14 renewable energy credits from contracts entered into
15 before June 1, 2019 shall be used to calculate whether the
16 Agency has procured the correct proportion of new wind and
17 new solar contracts described in this subparagraph (C) for
18 delivery year 2020 and thereafter.
19 (D) Renewable energy credits shall be cost effective.
20 For purposes of this subsection (c), "cost effective" means
21 that the costs of procuring renewable energy resources do
22 not cause the limit stated in subparagraph (E) of this
23 paragraph (1) to be exceeded and, for renewable energy
24 credits procured through a competitive procurement event,
25 do not exceed benchmarks based on market prices for like
26 products in the region. For purposes of this subsection

HB2966- 78 -LRB101 09482 JRG 54580 b
1 (c), "like products" means contracts for renewable energy
2 credits from the same or substantially similar technology,
3 same or substantially similar vintage (new or existing),
4 the same or substantially similar quantity, and the same or
5 substantially similar contract length and structure.
6 Benchmarks shall be developed by the procurement
7 administrator, in consultation with the Commission staff,
8 Agency staff, and the procurement monitor and shall be
9 subject to Commission review and approval. If price
10 benchmarks for like products in the region are not
11 available, the procurement administrator shall establish
12 price benchmarks based on publicly available data on
13 regional technology costs and expected current and future
14 regional energy prices. The benchmarks in this Section
15 shall not be used to curtail or otherwise reduce
16 contractual obligations entered into by or through the
17 Agency prior to June 1, 2017 (the effective date of Public
18 Act 99-906).
19 (E) For purposes of this subsection (c), the required
20 procurement of cost-effective renewable energy resources
21 for a particular year commencing prior to June 1, 2017
22 shall be measured as a percentage of the actual amount of
23 electricity (megawatt-hours) supplied by the electric
24 utility to eligible retail customers in the delivery year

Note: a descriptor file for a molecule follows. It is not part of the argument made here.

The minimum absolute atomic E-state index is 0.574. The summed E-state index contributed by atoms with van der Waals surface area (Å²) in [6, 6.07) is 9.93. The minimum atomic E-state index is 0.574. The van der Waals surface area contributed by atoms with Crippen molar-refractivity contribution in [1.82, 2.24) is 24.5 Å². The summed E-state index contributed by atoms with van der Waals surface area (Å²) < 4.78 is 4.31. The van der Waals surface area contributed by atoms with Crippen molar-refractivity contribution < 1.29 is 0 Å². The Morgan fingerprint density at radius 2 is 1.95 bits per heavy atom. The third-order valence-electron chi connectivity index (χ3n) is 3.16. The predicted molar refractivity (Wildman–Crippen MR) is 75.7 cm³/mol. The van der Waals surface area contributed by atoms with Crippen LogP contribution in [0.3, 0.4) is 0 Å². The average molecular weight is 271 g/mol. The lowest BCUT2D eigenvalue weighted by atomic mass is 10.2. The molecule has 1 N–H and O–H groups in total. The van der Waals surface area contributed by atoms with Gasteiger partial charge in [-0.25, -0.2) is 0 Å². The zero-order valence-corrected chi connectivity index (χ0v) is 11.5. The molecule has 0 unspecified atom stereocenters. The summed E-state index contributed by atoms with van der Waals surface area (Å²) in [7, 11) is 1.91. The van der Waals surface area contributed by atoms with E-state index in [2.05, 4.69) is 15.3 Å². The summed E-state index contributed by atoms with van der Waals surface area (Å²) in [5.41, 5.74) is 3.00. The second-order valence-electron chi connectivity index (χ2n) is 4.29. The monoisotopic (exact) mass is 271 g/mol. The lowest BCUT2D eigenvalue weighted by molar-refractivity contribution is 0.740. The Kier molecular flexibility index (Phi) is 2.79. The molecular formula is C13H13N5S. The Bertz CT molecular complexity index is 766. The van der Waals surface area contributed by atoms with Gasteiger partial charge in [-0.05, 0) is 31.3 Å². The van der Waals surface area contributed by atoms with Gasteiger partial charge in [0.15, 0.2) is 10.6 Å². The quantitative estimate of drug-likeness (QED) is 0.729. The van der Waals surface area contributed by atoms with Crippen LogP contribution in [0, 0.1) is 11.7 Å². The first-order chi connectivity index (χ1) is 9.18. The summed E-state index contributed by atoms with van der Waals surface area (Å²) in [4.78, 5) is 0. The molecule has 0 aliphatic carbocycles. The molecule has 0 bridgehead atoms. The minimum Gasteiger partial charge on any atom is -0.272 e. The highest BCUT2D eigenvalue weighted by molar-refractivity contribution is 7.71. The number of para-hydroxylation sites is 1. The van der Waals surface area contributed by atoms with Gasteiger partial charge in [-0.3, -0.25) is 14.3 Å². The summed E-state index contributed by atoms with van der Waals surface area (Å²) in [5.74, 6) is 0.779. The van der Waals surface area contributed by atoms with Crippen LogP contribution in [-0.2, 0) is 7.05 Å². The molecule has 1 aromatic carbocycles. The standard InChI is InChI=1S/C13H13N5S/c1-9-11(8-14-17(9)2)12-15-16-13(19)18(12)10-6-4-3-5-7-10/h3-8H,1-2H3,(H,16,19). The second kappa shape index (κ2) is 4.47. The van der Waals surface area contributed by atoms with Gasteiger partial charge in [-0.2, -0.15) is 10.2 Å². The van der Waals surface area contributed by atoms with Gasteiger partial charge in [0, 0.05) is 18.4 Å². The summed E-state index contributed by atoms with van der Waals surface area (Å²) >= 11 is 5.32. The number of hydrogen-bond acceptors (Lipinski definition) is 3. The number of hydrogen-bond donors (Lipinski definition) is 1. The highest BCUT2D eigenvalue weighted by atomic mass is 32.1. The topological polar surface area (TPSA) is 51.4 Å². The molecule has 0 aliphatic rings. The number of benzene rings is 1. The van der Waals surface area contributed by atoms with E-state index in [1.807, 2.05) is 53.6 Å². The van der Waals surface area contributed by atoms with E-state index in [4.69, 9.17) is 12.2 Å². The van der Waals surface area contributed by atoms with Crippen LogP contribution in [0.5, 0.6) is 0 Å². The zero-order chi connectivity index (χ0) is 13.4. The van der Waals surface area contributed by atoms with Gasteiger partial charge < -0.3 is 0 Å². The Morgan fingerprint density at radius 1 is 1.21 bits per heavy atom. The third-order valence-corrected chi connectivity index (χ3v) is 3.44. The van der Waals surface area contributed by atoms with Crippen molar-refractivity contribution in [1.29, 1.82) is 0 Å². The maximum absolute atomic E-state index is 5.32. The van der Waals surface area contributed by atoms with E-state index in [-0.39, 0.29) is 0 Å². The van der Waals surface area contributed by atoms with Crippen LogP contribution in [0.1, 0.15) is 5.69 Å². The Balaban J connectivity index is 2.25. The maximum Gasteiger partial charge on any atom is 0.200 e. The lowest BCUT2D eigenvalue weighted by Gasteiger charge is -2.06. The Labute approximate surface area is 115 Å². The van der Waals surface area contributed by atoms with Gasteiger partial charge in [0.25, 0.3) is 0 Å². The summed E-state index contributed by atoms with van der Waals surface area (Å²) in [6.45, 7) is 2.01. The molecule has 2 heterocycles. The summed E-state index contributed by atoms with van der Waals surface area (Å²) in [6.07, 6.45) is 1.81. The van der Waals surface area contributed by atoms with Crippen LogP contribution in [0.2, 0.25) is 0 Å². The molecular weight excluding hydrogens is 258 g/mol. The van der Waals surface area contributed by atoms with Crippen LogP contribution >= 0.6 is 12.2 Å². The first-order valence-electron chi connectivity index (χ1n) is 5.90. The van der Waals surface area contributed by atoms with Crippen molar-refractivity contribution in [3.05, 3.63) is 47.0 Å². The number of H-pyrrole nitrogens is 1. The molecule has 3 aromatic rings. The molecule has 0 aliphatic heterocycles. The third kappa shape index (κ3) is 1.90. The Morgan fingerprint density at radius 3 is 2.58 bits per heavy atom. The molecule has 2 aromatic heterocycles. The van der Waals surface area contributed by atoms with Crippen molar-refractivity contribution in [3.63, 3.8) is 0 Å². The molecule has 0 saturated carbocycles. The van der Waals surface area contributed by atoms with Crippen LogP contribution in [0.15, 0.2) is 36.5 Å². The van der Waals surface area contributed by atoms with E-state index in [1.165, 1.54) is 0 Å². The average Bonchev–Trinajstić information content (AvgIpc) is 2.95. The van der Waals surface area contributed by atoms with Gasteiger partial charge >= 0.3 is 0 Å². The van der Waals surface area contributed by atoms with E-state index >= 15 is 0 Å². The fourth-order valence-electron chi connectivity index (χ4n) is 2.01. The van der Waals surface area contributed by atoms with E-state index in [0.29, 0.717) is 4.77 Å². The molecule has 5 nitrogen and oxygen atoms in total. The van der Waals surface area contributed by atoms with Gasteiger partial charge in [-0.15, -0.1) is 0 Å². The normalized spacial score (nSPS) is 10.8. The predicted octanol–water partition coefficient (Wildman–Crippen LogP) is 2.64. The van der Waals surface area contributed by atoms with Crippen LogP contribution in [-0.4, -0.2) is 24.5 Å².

25 ending immediately prior to the procurement, and, for
26 delivery years commencing on and after June 1, 2017, the

HB2966- 79 -LRB101 09482 JRG 54580 b
1 required procurement of cost-effective renewable energy
2 resources for a particular year shall be measured as a
3 percentage of the actual amount of electricity
4 (megawatt-hours) delivered by the electric utility in the
5 delivery year ending immediately prior to the procurement,
6 to all retail customers in its service territory. For
7 purposes of this subsection (c), the amount paid per
8 kilowatthour means the total amount paid for electric
9 service expressed on a per kilowatthour basis. For purposes
10 of this subsection (c), the total amount paid for electric
11 service includes without limitation amounts paid for
12 supply, capacity, transmission, distribution, surcharges,
13 and add-on taxes.
14 Notwithstanding the requirements of this subsection
15 (c), the total of renewable energy resources procured under
16 the procurement plan for any single year shall be subject
17 to the limitations of this subparagraph (E). Such
18 procurement shall be reduced for all retail customers based
19 on the amount necessary to limit the annual estimated
20 average net increase due to the costs of these resources
21 included in the amounts paid by eligible retail customers
22 in connection with electric service to no more than the
23 greater of the percentage limitations as included in
24 paragraphs (1), (2), and (3) of subsection (m) of Section
25 8-103B of the Public Utilities Act 2.015% of the amount
26 paid per kilowatthour by those customers during the year

HB2966- 80 -LRB101 09482 JRG 54580 b
1 ending May 31, 2009 2007 or the incremental amount per
2 kilowatthour paid for these resources in 2011. To arrive at
3 a maximum dollar amount of renewable energy resources to be
4 procured for the particular delivery year, the resulting
5 per kilowatthour amount shall be applied to the actual
6 amount of kilowatthours of electricity delivered, or
7 applicable portion of such amount as specified in paragraph
8 (1) of this subsection (c), as applicable, by the electric
9 utility in the delivery year immediately prior to the
10 procurement to all retail customers in its service
11 territory. The calculations required by this subparagraph
12 (E) shall be made only once for each delivery year at the
13 time that the renewable energy resources are procured. Once
14 the determination as to the amount of renewable energy
15 resources to procure is made based on the calculations set
16 forth in this subparagraph (E) and the contracts procuring
17 those amounts are executed, no subsequent rate impact
18 determinations shall be made and no adjustments to those
19 contract amounts shall be allowed. All costs incurred under
20 such contracts shall be fully recoverable by the electric
21 utility as provided in this Section.
22 (E-5) If the limitation on the amount of renewable